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For the Red Sox, the best form of revenge after a tense night of baseball at Fenway Park was a walkoff victory against the Tampa Bay Rays.

A.J. Pierzynski won the game with a triple as Boston beat the Rays, 3-2, in 10 innings on Friday. It was the fifth straight win for the Red Sox and surely the sweetest of the bunch after manager John Farrell, two of his coaches, and starting pitcher Brandon Workman were ejected.

By the end of a wild game, hitting coach Greg Colbrunn was the fourth manager for the Sox.

“Lot of emotion in that game for both sides,” Pierzynski said. “It was just a big win.”


The winning run came together quickly. Juan Carlos Ovideo started the 10th for Tampa Bay and hit Jonny Gomes with a pitch with one out. Pierzynski then lined a changeup toward the triangle in center field.

With the Rays playing deep, center fielder Desmond Jennings and right fielder Wil Myers converged and collided. As the ball rolled away, Gomes raced around the bases. He scored while raising his helmet high, then fired it in the air.

It was the second walkoff win in as many nights for the Red Sox and the first walkoff hit for Pierzynski since 2009. The last walkoff triple for the Sox was by Troy O’Leary in 1996.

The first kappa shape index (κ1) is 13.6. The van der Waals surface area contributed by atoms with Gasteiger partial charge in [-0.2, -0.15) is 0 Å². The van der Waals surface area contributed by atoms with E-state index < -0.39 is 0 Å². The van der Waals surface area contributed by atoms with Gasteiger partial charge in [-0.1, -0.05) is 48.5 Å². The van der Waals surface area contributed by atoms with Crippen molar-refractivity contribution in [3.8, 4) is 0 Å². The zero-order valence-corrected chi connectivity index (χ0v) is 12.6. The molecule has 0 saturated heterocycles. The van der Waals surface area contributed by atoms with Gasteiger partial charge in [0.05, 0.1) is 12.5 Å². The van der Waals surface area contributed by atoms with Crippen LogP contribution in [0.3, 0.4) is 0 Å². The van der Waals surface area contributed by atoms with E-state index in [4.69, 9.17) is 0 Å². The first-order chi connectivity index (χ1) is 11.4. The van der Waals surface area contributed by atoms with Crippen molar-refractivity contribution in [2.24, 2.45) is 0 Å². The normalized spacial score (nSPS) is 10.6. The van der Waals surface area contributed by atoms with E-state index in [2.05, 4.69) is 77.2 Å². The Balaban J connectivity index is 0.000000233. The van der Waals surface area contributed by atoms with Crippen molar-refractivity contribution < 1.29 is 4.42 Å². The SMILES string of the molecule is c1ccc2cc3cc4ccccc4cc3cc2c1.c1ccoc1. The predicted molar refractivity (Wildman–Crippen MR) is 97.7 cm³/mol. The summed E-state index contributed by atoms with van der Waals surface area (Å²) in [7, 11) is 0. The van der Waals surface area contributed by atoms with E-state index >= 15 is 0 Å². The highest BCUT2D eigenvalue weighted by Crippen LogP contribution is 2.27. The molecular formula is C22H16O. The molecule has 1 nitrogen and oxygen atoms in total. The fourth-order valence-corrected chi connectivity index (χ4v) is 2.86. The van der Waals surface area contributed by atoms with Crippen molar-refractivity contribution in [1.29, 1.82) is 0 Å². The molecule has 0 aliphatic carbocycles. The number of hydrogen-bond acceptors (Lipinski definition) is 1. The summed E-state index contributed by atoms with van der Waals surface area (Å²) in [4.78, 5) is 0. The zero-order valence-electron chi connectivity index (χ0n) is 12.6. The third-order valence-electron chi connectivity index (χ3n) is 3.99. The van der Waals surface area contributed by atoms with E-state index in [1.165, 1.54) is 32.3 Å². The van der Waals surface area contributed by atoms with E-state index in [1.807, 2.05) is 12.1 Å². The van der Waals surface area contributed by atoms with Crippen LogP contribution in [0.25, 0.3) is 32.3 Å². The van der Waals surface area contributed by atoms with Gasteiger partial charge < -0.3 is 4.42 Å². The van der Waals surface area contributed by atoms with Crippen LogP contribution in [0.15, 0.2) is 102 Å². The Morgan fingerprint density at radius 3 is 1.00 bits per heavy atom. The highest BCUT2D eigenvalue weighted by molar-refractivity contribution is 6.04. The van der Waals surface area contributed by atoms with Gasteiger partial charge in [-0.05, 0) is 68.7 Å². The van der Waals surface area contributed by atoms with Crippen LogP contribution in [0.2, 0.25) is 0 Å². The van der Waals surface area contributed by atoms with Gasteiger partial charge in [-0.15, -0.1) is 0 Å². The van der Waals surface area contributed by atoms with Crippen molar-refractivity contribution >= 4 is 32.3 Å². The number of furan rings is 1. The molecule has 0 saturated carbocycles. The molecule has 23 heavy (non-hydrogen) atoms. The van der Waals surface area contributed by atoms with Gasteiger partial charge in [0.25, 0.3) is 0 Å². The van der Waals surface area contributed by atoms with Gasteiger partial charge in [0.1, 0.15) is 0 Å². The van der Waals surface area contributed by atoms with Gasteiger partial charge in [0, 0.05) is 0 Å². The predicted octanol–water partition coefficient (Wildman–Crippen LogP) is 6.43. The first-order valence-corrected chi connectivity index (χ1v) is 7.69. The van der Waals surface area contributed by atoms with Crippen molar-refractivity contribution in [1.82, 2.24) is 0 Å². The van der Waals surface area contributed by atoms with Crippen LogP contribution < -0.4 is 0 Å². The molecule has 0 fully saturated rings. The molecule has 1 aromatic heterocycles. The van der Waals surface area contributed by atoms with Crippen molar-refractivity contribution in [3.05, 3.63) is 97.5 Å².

Pierzynski was 2 for 5 and has a nine-game hitting streak with six RBIs in that stretch. He has been one of the players fueling the win streak.

Five relievers combined on 4⅔ scoreless innings for the Red Sox, with Andrew Miller (2-4) getting the win. The last-place Rays have lost four straight.

“It’s awesome to win this one,” said Burke Badenhop, who pitched 1⅔ innings of relief. “To fight back in extra innings, to hold them when we feel like we’ve been wronged; nothing better you can do there.”


The already heated rivalry boiled over as the benches cleared between the teams for the second time in six days.

It started in the first inning. With a runner on first base and two outs, Rays starter David Price planted a 94-mile-per-hour fastball in David Ortiz’s back. Plate umpire Dan Bellino immediately warned both benches against retaliation.

Sox manager John Farrell calmly walked out of the dugout and was ejected after a few seconds and a few loud curses.

As Farrell and Bellino dickered, Gomes was at the plate in what appeared to be a heated discussion with Tampa Bay third baseman Evan Longoria.

The teams had an incident last Sunday at Tropicana Field after Tampa Bay shortstop Yunel Escobar exchanged words with the Red Sox bench and players from both teams came on the field.

But Price’s enmity likely went back to Game 2 of the American League Division Series last October.

Ortiz hit two home runs off Price in that game and admired the second one at the plate for a few seconds before jogging around the bases. Friday marked the first time Price had faced Ortiz since that game.

Price yelled at Ortiz at the time and even his girlfriend went on Twitter and criticized Ortiz. The players spoke before the next game and declared the matter settled. But Price apparently did not care to remember that conversation on Friday and Ortiz was livid.